You can tweak this process even further by having separate threads for downloading and processing, so that you can have a number of threads constantly downloading content. Downloading is not very processor intensive. It is basically waiting for a response, so you can easily have a relatively large number of download threads, while a couple of other worker threads can grab items from the pool of results and process them.
But splitting downloading and processing will make it a little bit more complex, and I don't think you're up to that challenge yet.

Because currently, you got some other problems. At first, it is not done to use VCL components in a thread. If you need information from a listbox in a thread, you will either need to use Synchronize in the thread to make a 'safe' call to the main thread, or you will have to pass the information needed before you start the thread. The latter is more efficient, because code executed using Synchronize actually runs in the main thread, making your multi-threading less efficient.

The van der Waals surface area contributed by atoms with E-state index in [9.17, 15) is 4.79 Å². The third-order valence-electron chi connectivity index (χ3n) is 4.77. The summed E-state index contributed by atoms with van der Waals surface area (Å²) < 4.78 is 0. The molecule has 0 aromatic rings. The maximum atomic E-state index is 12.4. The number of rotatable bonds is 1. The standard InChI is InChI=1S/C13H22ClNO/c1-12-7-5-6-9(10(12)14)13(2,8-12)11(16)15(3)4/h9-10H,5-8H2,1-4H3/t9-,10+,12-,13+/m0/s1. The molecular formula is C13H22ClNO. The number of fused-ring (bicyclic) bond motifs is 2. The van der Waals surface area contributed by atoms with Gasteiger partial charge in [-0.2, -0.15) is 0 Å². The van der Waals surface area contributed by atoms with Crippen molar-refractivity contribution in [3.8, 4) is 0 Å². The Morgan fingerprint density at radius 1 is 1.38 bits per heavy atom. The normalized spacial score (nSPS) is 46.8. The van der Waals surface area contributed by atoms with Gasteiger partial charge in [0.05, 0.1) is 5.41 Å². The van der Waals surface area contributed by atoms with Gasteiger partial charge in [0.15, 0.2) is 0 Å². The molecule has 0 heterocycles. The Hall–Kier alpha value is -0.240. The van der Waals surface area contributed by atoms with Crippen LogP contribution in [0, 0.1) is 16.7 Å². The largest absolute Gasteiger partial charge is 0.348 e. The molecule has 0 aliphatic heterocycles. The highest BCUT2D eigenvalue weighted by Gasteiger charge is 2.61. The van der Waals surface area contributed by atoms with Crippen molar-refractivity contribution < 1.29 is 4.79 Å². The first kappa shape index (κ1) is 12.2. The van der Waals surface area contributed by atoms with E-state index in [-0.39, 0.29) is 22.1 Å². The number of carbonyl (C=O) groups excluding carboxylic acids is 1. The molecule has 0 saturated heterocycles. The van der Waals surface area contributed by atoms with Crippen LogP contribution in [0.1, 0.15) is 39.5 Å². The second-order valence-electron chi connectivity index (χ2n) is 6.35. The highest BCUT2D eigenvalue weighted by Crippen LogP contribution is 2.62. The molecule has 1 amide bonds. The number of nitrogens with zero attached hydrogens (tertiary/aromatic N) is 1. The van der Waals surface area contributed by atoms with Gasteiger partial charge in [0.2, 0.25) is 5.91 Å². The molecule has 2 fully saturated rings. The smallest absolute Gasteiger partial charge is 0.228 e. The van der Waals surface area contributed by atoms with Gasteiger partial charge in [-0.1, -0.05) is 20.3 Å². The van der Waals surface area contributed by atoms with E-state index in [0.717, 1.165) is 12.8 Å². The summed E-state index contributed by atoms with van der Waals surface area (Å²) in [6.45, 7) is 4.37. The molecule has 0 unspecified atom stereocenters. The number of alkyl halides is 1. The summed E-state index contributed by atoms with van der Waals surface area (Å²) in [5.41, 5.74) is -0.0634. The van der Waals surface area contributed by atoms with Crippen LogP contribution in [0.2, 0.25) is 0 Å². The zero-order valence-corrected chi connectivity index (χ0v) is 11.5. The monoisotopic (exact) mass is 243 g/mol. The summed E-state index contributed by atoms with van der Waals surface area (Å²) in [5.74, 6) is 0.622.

But my attention actually was drawn to the first line, "download webpage source into memo component". Don't do that! Don't load those results in a memo for processing. Automatic processing can best be done in memory, outside of visual controls. Using strings, streams, or even stringlists for processing a text is way faster than using a memo.
A stringlist has some overhead as well, but it uses the same construction of indexing the lines (TMemoStrings, which is the Lines property of a Memo, and TStringList both have the same ancestor), so if you got code that makes use of this, it will be quite easy to convert it to TStringList.

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2  
Downvoter, can you please motivate what you think is wrong? –  GolezTrol Nov 7 '11 at 12:05